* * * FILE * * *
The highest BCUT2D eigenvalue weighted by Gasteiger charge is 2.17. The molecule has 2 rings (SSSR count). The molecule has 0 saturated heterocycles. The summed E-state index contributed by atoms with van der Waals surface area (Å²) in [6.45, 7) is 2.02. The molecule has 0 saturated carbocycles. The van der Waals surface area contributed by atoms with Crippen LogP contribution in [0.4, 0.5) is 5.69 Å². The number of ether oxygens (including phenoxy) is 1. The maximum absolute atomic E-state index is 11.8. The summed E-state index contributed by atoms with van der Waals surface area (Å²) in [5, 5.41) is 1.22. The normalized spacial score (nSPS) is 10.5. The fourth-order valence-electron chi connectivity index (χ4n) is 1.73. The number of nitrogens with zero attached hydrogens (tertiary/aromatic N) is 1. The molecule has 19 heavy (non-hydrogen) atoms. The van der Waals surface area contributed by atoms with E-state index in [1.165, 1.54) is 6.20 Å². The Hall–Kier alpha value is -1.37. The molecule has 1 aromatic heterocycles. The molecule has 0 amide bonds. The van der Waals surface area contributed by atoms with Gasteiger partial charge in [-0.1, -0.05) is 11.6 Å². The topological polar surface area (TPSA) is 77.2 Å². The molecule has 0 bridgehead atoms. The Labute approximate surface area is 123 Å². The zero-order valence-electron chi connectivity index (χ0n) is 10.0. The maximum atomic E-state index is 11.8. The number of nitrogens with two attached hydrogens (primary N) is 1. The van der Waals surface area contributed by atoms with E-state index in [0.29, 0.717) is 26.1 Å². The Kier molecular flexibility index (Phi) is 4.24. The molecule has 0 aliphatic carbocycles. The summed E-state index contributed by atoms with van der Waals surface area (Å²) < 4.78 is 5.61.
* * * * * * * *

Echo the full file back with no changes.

The highest BCUT2D eigenvalue weighted by Gasteiger charge is 2.17. The molecule has 2 rings (SSSR count). The molecule has 0 saturated heterocycles. The summed E-state index contributed by atoms with van der Waals surface area (Å²) in [6.45, 7) is 2.02. The molecule has 0 saturated carbocycles. The van der Waals surface area contributed by atoms with Crippen LogP contribution in [0.4, 0.5) is 5.69 Å². The number of ether oxygens (including phenoxy) is 1. The maximum absolute atomic E-state index is 11.8. The summed E-state index contributed by atoms with van der Waals surface area (Å²) in [5, 5.41) is 1.22. The normalized spacial score (nSPS) is 10.5. The fourth-order valence-electron chi connectivity index (χ4n) is 1.73. The number of nitrogens with zero attached hydrogens (tertiary/aromatic N) is 1. The molecule has 19 heavy (non-hydrogen) atoms. The van der Waals surface area contributed by atoms with E-state index in [1.165, 1.54) is 6.20 Å². The Hall–Kier alpha value is -1.37. The molecule has 1 aromatic heterocycles. The molecule has 0 amide bonds. The van der Waals surface area contributed by atoms with Gasteiger partial charge in [-0.1, -0.05) is 11.6 Å². The topological polar surface area (TPSA) is 77.2 Å². The molecule has 0 bridgehead atoms. The Labute approximate surface area is 123 Å². The zero-order valence-electron chi connectivity index (χ0n) is 10.0. The maximum atomic E-state index is 11.8. The number of nitrogens with two attached hydrogens (primary N) is 1. The van der Waals surface area contributed by atoms with E-state index in [0.29, 0.717) is 26.1 Å². The Kier molecular flexibility index (Phi) is 4.24. The molecule has 0 aliphatic carbocycles. The summed E-state index contributed by atoms with van der Waals surface area (Å²) < 4.78 is 5.61.